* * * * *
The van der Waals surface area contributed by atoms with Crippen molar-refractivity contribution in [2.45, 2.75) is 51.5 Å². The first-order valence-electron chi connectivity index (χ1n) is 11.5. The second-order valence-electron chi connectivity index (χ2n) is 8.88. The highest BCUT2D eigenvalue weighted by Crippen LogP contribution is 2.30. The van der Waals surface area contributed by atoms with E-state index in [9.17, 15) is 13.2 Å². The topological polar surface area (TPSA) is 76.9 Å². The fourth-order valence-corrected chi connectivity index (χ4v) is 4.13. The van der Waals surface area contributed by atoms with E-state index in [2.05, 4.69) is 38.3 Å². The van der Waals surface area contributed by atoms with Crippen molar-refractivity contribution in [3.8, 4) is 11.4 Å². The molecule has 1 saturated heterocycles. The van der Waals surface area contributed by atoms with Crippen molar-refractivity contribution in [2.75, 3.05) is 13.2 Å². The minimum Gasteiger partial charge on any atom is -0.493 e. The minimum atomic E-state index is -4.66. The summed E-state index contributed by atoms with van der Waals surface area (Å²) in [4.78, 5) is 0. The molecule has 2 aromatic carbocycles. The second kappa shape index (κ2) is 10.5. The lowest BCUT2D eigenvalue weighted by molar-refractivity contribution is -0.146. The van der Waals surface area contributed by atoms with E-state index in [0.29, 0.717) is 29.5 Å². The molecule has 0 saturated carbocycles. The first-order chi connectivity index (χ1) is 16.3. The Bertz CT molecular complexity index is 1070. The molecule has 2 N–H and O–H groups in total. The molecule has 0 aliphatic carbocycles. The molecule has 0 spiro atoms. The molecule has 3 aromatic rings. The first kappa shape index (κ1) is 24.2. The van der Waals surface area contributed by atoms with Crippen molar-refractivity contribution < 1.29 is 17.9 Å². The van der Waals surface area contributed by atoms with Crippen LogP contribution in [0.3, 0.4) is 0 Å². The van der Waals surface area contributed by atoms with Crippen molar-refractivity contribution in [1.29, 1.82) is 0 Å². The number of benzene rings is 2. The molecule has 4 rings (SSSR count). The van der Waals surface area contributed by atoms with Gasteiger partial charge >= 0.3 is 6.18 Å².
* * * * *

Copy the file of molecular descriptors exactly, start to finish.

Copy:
The van der Waals surface area contributed by atoms with Crippen molar-refractivity contribution in [2.45, 2.75) is 51.5 Å². The first-order valence-electron chi connectivity index (χ1n) is 11.5. The second-order valence-electron chi connectivity index (χ2n) is 8.88. The highest BCUT2D eigenvalue weighted by Crippen LogP contribution is 2.30. The van der Waals surface area contributed by atoms with E-state index in [9.17, 15) is 13.2 Å². The topological polar surface area (TPSA) is 76.9 Å². The fourth-order valence-corrected chi connectivity index (χ4v) is 4.13. The van der Waals surface area contributed by atoms with E-state index in [2.05, 4.69) is 38.3 Å². The van der Waals surface area contributed by atoms with Crippen molar-refractivity contribution in [3.8, 4) is 11.4 Å². The molecule has 1 saturated heterocycles. The van der Waals surface area contributed by atoms with Crippen molar-refractivity contribution in [2.75, 3.05) is 13.2 Å². The minimum Gasteiger partial charge on any atom is -0.493 e. The minimum atomic E-state index is -4.66. The summed E-state index contributed by atoms with van der Waals surface area (Å²) in [4.78, 5) is 0. The molecule has 2 aromatic carbocycles. The second kappa shape index (κ2) is 10.5. The lowest BCUT2D eigenvalue weighted by molar-refractivity contribution is -0.146. The van der Waals surface area contributed by atoms with E-state index in [0.29, 0.717) is 29.5 Å². The molecule has 0 saturated carbocycles. The first-order chi connectivity index (χ1) is 16.3. The Bertz CT molecular complexity index is 1070. The molecule has 2 N–H and O–H groups in total. The molecule has 0 aliphatic carbocycles. The molecule has 0 spiro atoms. The molecule has 3 aromatic rings. The first kappa shape index (κ1) is 24.2. The van der Waals surface area contributed by atoms with Crippen molar-refractivity contribution < 1.29 is 17.9 Å². The van der Waals surface area contributed by atoms with Crippen LogP contribution in [0.3, 0.4) is 0 Å². The van der Waals surface area contributed by atoms with Crippen molar-refractivity contribution in [1.29, 1.82) is 0 Å². The number of benzene rings is 2. The molecule has 4 rings (SSSR count). The van der Waals surface area contributed by atoms with Gasteiger partial charge >= 0.3 is 6.18 Å².